The Jam Play “Town Called Malice”

Jam-towncalledmalice1Listen to this track by Woking Surrey all mod cons power trio The Jam. It’s “Town Called Malice”, a smash single taken from 1982’s The Gift, their last record together. The song would be their third number one in Britain, and their first charting single in the United States. It would go on to grace soundtracks of movies for many years, including Billy Elliot, a story that is partly about life in a British town beset by economic woes.

The song is indeed a slice of life story of a town. In this case, it’s the hometown of the band, which is about forty minutes on the train outside of London. This is the suburbs, the same place in which another song, 1980’s “That’s Entertainment”, is set. But, instead of the youthful restlessness we saw in that tune, “Town Called Malice” reveals something more sinister underneath its similar scenes of suburban life, with something more at stake than youthful boredom and the need to break away.

Read more

The Style Council Play “Shout To The Top”

Here’s a clip of left-leaning young soul rebels and bona fide pop collective The Style Council. It’s “Shout To The Top”, a single which appeared on the UK album Our Favourite Shop, and on the US album Internationalists, both released in their respective markets in 1985. The single appeared in October of 1984 on the British charts where it reached a respectable top ten showing.

Style Council Our Favourite ShopThis was during a time when social and economic issues were particularly polarized in Britain, and in North America as well, which may explain the political undercurrents in this song about being at the end of one’s rope, with nothing left to do but rage against the machine, so to speak. The Style Council helped to pioneer this approach to writing politically informed material as established on their earlier album Café Bleu aka My Ever Changing Moods as it was known in North America. The result was the creation of a sort of pop music political manifesto. Our Favourite Shop puts the band into their sharpest focus.

This artistic fluidity of the band was extensive, mixing Northern soul, jazz, mod-rock, and even early hip-hop sounds. Thematically speaking, they’d aim pretty high too, often bordering on the polemical, and sometimes into downright pretension. This would go south for them later in the decade when they strayed a bit too far, and when popularity and sales began to wane. But, in the mid-80s, leader Paul Weller, who had gained some similar thematic traction when he fronted The Jam, demonstrated his full array of pop smarts in this new musical milieu, along with the political content to be found in his lyrics to go along with them.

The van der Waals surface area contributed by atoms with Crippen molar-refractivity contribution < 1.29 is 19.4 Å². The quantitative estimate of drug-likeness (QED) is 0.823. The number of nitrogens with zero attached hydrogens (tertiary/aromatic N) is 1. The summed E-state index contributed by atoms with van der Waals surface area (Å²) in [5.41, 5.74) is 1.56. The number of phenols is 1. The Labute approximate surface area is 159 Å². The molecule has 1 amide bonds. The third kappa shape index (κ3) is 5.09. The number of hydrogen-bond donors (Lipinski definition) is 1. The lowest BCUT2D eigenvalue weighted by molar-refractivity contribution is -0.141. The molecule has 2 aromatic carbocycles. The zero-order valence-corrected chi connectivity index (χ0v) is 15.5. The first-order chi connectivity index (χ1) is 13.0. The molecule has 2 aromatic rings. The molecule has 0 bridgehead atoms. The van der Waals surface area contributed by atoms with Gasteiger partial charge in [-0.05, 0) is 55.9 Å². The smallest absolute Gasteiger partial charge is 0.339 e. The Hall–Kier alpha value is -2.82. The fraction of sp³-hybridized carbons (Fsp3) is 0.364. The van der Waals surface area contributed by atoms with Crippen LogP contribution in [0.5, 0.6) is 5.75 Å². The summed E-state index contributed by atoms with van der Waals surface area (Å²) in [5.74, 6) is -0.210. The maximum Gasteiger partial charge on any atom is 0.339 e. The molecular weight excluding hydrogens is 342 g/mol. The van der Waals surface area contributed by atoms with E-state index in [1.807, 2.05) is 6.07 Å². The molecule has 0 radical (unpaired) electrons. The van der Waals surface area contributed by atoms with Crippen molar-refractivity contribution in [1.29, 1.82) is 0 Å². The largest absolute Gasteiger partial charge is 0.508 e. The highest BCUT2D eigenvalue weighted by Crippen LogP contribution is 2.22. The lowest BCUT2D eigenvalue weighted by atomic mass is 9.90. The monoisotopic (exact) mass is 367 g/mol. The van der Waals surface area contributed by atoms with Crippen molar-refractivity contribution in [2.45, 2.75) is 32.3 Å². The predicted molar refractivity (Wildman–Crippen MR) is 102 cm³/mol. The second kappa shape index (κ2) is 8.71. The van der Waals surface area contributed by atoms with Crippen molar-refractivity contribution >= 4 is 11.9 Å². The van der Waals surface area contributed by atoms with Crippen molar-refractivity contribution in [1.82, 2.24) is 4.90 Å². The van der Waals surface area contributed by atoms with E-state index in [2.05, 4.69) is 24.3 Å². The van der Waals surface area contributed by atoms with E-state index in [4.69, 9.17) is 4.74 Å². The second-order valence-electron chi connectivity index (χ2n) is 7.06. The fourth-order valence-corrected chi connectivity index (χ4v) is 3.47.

That’s why this song just zings. This is a bright, bouncy song about not taking it anymore, a shining soul-pop gem about being tired of being oppressed. You might wonder how it’s possible to get a top ten showing on the charts while making such strident statements about society, even if it is wrapped in a stunning pop sheen. But, this was the ’80s, friends!

Does that mean that audiences were more receptive to political messages in their pop at the time? Or did it mean that they weren’t listening very carefully? Was there another reason? Read more

Paul Weller Performs “Wild Wood”

Here’s a clip of Jam head-honcho, Style Councilman, and all-around modfather Paul Weller, with the title track off of his second official solo album.  It’s “Wild Wood”, as taken from 1993’s LP of the same name,  Wild Wood.

Paul Weller was something of a wunderkind, forming the Jam in the late 70s while still a teen, and defining a sound that drew from punk, yet also from mod-era British Invasion too.  And later, he would explore the flipside of mod culture when his next band, the Style Council, fashioned a sound initially from soul music, R&B grooves, with a sprinkling of Parisian jazz for good measure.  That band would wander stylistically by the end of the 1980s, with critical praise diminishing as they did so. By the end of the decade, the Style Council was dissolved.

Yet, Weller was above all things a songwriter, despite his interest in being a bandleader with ambitions that perhaps outweighed that of his groups.  It was time to strike out on his own as a solo artist, getting to the core of his own skill as a writer of pop songs.  By 1993’s Wild Wood album,  his embrace of becoming a singer-songwriter produced more stylistic departures, with his sound being more akin to late-60s Traffic more than to either punk or soul music.

He would release higher profile albums after this, but this is the one which solidified him as an enduring figure in British rock music.  Weller would be instrumental in inspiring bands like Ocean Colour Scene, Oasis, and many others to reach further back into rock history to make vibrant new music.

Recently, Paul Weller lost his father John Weller who had also been his long-time manager from his Jam days until very recently.  You can offer your condolences at the official Paul Weller website.

To hear more music, take a wander over to the Paul Weller MySpace page.


The Style Council Perform “Headstart for Happiness”

Here’s a clip of the Style Council in 1984 with one of the highlight tunes of the band’s career, “Headstart for Happiness” taken from their album Cafe Bleu. Of course, they sound more like 1970 here, being retro before retro was cool.